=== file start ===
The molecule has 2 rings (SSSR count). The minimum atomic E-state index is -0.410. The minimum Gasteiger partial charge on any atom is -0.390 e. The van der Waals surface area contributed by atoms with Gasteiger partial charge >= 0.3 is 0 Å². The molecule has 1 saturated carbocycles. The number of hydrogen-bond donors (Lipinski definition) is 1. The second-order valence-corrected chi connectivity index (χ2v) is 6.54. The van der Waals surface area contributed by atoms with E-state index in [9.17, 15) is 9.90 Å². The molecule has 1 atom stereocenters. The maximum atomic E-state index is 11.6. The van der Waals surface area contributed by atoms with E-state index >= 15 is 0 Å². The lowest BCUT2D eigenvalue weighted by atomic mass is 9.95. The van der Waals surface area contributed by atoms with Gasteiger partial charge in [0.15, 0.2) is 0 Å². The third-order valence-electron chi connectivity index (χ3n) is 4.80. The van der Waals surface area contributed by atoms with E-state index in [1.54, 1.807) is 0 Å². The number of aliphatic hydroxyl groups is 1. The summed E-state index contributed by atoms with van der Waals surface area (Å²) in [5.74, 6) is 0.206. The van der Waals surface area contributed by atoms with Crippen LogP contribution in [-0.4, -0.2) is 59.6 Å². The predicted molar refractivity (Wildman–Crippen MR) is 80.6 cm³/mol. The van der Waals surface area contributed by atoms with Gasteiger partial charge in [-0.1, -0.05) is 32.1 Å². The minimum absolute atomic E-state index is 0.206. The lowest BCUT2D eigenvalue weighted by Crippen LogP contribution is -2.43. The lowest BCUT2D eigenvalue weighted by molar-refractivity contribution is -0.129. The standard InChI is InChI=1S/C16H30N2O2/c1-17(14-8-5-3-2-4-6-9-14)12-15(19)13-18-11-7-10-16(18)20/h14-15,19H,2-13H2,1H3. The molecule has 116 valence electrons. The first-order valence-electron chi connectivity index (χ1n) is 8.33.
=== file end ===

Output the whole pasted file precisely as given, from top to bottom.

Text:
The molecule has 2 rings (SSSR count). The minimum atomic E-state index is -0.410. The minimum Gasteiger partial charge on any atom is -0.390 e. The van der Waals surface area contributed by atoms with Gasteiger partial charge >= 0.3 is 0 Å². The molecule has 1 saturated carbocycles. The number of hydrogen-bond donors (Lipinski definition) is 1. The second-order valence-corrected chi connectivity index (χ2v) is 6.54. The van der Waals surface area contributed by atoms with E-state index in [9.17, 15) is 9.90 Å². The molecule has 1 atom stereocenters. The maximum atomic E-state index is 11.6. The van der Waals surface area contributed by atoms with E-state index >= 15 is 0 Å². The lowest BCUT2D eigenvalue weighted by atomic mass is 9.95. The van der Waals surface area contributed by atoms with Gasteiger partial charge in [0.15, 0.2) is 0 Å². The third-order valence-electron chi connectivity index (χ3n) is 4.80. The van der Waals surface area contributed by atoms with E-state index in [1.54, 1.807) is 0 Å². The number of aliphatic hydroxyl groups is 1. The summed E-state index contributed by atoms with van der Waals surface area (Å²) in [5.74, 6) is 0.206. The van der Waals surface area contributed by atoms with Crippen LogP contribution in [-0.4, -0.2) is 59.6 Å². The predicted molar refractivity (Wildman–Crippen MR) is 80.6 cm³/mol. The van der Waals surface area contributed by atoms with Gasteiger partial charge in [-0.1, -0.05) is 32.1 Å². The minimum absolute atomic E-state index is 0.206. The lowest BCUT2D eigenvalue weighted by Crippen LogP contribution is -2.43. The lowest BCUT2D eigenvalue weighted by molar-refractivity contribution is -0.129. The standard InChI is InChI=1S/C16H30N2O2/c1-17(14-8-5-3-2-4-6-9-14)12-15(19)13-18-11-7-10-16(18)20/h14-15,19H,2-13H2,1H3. The molecule has 116 valence electrons. The first-order valence-electron chi connectivity index (χ1n) is 8.33.